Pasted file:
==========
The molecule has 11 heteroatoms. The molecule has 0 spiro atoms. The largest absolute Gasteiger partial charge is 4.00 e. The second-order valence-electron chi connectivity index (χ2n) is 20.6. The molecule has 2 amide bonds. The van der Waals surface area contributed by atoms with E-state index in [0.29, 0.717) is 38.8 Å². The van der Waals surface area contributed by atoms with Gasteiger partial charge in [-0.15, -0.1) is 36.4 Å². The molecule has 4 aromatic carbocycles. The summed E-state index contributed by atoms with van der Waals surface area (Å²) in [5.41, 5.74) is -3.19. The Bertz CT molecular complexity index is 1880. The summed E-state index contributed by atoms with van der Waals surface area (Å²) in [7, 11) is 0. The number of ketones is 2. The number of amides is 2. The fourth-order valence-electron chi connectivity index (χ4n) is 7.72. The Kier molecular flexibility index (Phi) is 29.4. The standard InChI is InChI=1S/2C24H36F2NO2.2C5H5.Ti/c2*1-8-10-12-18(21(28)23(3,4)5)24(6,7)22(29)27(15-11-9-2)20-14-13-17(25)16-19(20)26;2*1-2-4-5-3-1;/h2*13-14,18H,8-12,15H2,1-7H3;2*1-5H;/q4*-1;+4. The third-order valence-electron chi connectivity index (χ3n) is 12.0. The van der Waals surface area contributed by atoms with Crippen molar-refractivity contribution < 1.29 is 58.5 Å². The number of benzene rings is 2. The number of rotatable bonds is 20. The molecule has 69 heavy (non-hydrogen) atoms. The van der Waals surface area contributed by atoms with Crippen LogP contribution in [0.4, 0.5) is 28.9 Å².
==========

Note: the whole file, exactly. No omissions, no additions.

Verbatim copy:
The molecule has 11 heteroatoms. The molecule has 0 spiro atoms. The largest absolute Gasteiger partial charge is 4.00 e. The second-order valence-electron chi connectivity index (χ2n) is 20.6. The molecule has 2 amide bonds. The van der Waals surface area contributed by atoms with E-state index in [0.29, 0.717) is 38.8 Å². The van der Waals surface area contributed by atoms with Gasteiger partial charge in [-0.15, -0.1) is 36.4 Å². The molecule has 4 aromatic carbocycles. The summed E-state index contributed by atoms with van der Waals surface area (Å²) in [5.41, 5.74) is -3.19. The Bertz CT molecular complexity index is 1880. The summed E-state index contributed by atoms with van der Waals surface area (Å²) in [7, 11) is 0. The number of ketones is 2. The number of amides is 2. The fourth-order valence-electron chi connectivity index (χ4n) is 7.72. The Kier molecular flexibility index (Phi) is 29.4. The standard InChI is InChI=1S/2C24H36F2NO2.2C5H5.Ti/c2*1-8-10-12-18(21(28)23(3,4)5)24(6,7)22(29)27(15-11-9-2)20-14-13-17(25)16-19(20)26;2*1-2-4-5-3-1;/h2*13-14,18H,8-12,15H2,1-7H3;2*1-5H;/q4*-1;+4. The third-order valence-electron chi connectivity index (χ3n) is 12.0. The van der Waals surface area contributed by atoms with Crippen molar-refractivity contribution < 1.29 is 58.5 Å². The number of benzene rings is 2. The number of rotatable bonds is 20. The molecule has 69 heavy (non-hydrogen) atoms. The van der Waals surface area contributed by atoms with Crippen LogP contribution in [0.4, 0.5) is 28.9 Å².